Kennedy and the Cold War
President Kennedy came into office pledged to carry on the Cold War vigorously, but he also hoped for accommodation and was reluctant to commit American power. During his first year-and-a-half in office, he rejected American intervention after the CIA-guided Cuban exile invasion at the Bay of Pigs failed, effectively ceded the landlocked Southeast Asian nation of Laos to Communist control, and acquiesced in the building of the Berlin Wall. Kennedy's decisions reinforced impressions of weakness that Soviet Premier Nikita Khrushchev had formed in their only personal meeting, a summit meeting at Vienna in June 1961.
It was against this backdrop that Kennedy faced the most serious event of the Cold War, the Cuban missile crisis.
In the fall of 1962, the administration learned that the Soviet Union was secretly installing offensive nuclear missiles in Cuba. After considering different options, Kennedy decided on a quarantine to prevent Soviet ships from bringing additional supplies to Cuba. He demanded publicly that the Soviets remove the weapons and warned that an attack from that island would bring retaliation against the USSR. After several days of tension, during which the world was closer than ever before to nuclear war, the Soviets agreed to remove the missiles. Critics charged that Kennedy had risked nuclear disaster when quiet diplomacy might have been effective. But most Americans and much of the non-Communist world applauded his decisiveness. The missile crisis made him for the first time the acknowledged leader of the democratic West.
In retrospect, the Cuban missile crisis marked a turning point in U.S.-Soviet relations. Both sides saw the need to defuse tensions that could lead to direct military conflict. The following year, the United States, the Soviet Union, and Great Britain signed a landmark Limited Test Ban Treaty prohibiting nuclear weapons tests in the atmosphere.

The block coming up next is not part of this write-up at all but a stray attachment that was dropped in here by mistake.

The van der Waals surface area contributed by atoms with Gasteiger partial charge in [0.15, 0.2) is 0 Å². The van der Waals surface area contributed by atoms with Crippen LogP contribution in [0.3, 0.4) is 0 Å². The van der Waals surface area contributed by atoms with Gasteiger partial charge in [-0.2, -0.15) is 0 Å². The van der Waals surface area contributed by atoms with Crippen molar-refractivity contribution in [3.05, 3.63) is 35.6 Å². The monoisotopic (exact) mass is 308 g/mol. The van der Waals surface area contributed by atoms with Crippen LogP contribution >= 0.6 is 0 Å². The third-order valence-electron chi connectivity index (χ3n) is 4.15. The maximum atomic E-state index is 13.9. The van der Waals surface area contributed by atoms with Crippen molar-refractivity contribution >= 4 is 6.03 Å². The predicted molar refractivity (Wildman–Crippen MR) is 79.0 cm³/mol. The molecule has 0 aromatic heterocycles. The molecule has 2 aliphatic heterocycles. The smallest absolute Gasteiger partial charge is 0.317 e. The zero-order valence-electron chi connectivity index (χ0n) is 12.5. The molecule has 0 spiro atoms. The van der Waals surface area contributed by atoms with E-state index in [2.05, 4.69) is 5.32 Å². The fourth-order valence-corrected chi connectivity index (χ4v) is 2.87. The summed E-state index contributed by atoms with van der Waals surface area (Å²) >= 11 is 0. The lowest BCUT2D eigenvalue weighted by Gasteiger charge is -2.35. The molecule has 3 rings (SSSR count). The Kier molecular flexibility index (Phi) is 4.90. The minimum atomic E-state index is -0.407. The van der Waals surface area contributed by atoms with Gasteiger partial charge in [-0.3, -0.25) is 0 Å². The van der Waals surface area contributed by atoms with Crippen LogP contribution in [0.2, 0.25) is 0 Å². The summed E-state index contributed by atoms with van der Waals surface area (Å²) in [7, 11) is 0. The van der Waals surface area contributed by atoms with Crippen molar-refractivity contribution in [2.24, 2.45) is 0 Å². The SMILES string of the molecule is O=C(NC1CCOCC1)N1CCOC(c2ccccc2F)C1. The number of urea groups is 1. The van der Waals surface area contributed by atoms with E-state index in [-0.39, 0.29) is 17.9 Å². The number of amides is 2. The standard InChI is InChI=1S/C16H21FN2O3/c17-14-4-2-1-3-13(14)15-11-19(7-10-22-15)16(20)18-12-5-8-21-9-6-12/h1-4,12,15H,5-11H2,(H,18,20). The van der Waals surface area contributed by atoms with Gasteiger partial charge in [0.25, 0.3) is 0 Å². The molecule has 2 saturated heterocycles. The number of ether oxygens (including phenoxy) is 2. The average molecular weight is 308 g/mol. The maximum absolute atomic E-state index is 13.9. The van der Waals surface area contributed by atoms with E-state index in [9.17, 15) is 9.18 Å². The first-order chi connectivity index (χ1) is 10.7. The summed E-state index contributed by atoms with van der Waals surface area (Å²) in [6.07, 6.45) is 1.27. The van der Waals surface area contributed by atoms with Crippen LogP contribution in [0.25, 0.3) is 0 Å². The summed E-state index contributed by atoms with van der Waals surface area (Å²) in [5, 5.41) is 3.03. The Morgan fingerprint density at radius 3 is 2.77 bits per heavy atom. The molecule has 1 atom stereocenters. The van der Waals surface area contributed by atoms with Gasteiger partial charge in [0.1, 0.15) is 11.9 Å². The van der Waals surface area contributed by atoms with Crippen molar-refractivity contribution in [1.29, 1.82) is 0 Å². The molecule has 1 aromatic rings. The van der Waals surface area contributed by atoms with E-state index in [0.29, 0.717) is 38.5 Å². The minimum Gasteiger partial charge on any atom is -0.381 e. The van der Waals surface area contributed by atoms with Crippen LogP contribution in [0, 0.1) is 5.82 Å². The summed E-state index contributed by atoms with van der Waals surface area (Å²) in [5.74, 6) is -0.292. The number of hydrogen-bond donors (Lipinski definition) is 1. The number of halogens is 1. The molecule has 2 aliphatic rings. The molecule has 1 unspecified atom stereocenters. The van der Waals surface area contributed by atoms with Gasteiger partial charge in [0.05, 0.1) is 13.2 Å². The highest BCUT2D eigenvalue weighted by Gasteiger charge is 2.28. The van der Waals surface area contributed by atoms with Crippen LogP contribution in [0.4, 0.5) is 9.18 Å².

Indochina (Vietnam, Laos, Cambodia), a French possession before World War II, was still another Cold War battlefield. The French effort to reassert colonial control there was opposed by Ho Chi Minh, a Vietnamese Communist, whose Viet Minh movement engaged in a guerrilla war with the French army.
Both Truman and Eisenhower, eager to maintain French support for the policy of containment in Europe, provided France with economic aid that freed resources for the struggle in Vietnam. But the French suffered a decisive defeat in Dien Bien Phu in May 1954. At an international conference in Geneva, Laos and Cambodia were given their independence. Vietnam was divided, with Ho in power in the North and Ngo Dinh Diem, a Roman Catholic anti-Communist in a largely Buddhist population, heading the government in the South. Elections were to be held two years later to unify the country. Persuaded that the fall of Vietnam could lead to the fall of Burma, Thailand, and Indonesia, Eisenhower backed Diem's refusal to hold elections in 1956 and effectively established South Vietnam as an American client state.
Kennedy increased assistance, and sent small numbers of military advisors, but a new guerrilla struggle between North and South continued. Diem's unpopularity grew and the military situation worsened. In late 1963, Kennedy secretly assented to a coup d'etat. To the president's surprise, Diem and his powerful brother-in-law, Ngo Dien Nu, were killed. It was at this uncertain juncture that Kennedy's presidency ended three weeks later.